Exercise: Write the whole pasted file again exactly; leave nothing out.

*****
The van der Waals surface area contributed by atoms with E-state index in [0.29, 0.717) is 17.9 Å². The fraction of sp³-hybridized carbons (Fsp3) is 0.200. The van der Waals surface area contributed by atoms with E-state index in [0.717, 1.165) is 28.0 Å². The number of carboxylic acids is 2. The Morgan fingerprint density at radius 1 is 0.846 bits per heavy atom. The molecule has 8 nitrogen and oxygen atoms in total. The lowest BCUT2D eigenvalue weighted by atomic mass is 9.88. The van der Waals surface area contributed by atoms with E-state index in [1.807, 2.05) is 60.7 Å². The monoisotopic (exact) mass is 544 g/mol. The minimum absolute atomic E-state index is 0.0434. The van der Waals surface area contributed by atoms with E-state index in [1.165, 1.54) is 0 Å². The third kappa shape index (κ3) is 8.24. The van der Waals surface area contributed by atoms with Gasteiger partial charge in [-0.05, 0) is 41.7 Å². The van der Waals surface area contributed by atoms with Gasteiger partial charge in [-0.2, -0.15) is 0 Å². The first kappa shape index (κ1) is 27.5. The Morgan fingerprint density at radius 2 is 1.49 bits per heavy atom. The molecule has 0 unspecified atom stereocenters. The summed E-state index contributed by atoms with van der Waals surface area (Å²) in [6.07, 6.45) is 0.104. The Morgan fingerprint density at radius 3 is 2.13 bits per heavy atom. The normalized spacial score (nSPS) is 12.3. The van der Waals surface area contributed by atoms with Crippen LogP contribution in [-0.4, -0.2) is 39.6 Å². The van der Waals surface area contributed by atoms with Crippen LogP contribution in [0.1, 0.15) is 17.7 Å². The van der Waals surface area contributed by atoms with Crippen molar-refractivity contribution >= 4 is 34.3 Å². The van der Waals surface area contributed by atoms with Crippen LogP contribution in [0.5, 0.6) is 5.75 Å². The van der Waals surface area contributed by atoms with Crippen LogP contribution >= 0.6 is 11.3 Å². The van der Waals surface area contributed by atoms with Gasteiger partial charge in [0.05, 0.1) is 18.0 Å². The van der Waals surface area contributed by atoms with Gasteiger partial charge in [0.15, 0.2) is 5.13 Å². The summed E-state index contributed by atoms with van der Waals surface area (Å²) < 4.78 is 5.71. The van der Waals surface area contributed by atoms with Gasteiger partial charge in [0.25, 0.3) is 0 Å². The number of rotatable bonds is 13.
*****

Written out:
The van der Waals surface area contributed by atoms with E-state index in [0.29, 0.717) is 17.9 Å². The fraction of sp³-hybridized carbons (Fsp3) is 0.200. The van der Waals surface area contributed by atoms with E-state index in [0.717, 1.165) is 28.0 Å². The number of carboxylic acids is 2. The Morgan fingerprint density at radius 1 is 0.846 bits per heavy atom. The molecule has 8 nitrogen and oxygen atoms in total. The lowest BCUT2D eigenvalue weighted by atomic mass is 9.88. The van der Waals surface area contributed by atoms with E-state index in [1.807, 2.05) is 60.7 Å². The monoisotopic (exact) mass is 544 g/mol. The minimum absolute atomic E-state index is 0.0434. The van der Waals surface area contributed by atoms with E-state index in [1.165, 1.54) is 0 Å². The third kappa shape index (κ3) is 8.24. The van der Waals surface area contributed by atoms with Gasteiger partial charge in [-0.05, 0) is 41.7 Å². The van der Waals surface area contributed by atoms with Gasteiger partial charge in [-0.2, -0.15) is 0 Å². The first kappa shape index (κ1) is 27.5. The Morgan fingerprint density at radius 2 is 1.49 bits per heavy atom. The molecule has 0 unspecified atom stereocenters. The summed E-state index contributed by atoms with van der Waals surface area (Å²) in [6.07, 6.45) is 0.104. The Morgan fingerprint density at radius 3 is 2.13 bits per heavy atom. The normalized spacial score (nSPS) is 12.3. The van der Waals surface area contributed by atoms with Crippen LogP contribution in [-0.4, -0.2) is 39.6 Å². The van der Waals surface area contributed by atoms with Crippen LogP contribution in [0.1, 0.15) is 17.7 Å². The van der Waals surface area contributed by atoms with Crippen molar-refractivity contribution >= 4 is 34.3 Å². The van der Waals surface area contributed by atoms with Crippen LogP contribution in [0.5, 0.6) is 5.75 Å². The van der Waals surface area contributed by atoms with Crippen LogP contribution >= 0.6 is 11.3 Å². The van der Waals surface area contributed by atoms with Gasteiger partial charge in [0.05, 0.1) is 18.0 Å². The van der Waals surface area contributed by atoms with Gasteiger partial charge in [0.15, 0.2) is 5.13 Å². The summed E-state index contributed by atoms with van der Waals surface area (Å²) < 4.78 is 5.71. The van der Waals surface area contributed by atoms with Gasteiger partial charge in [0.25, 0.3) is 0 Å². The number of rotatable bonds is 13.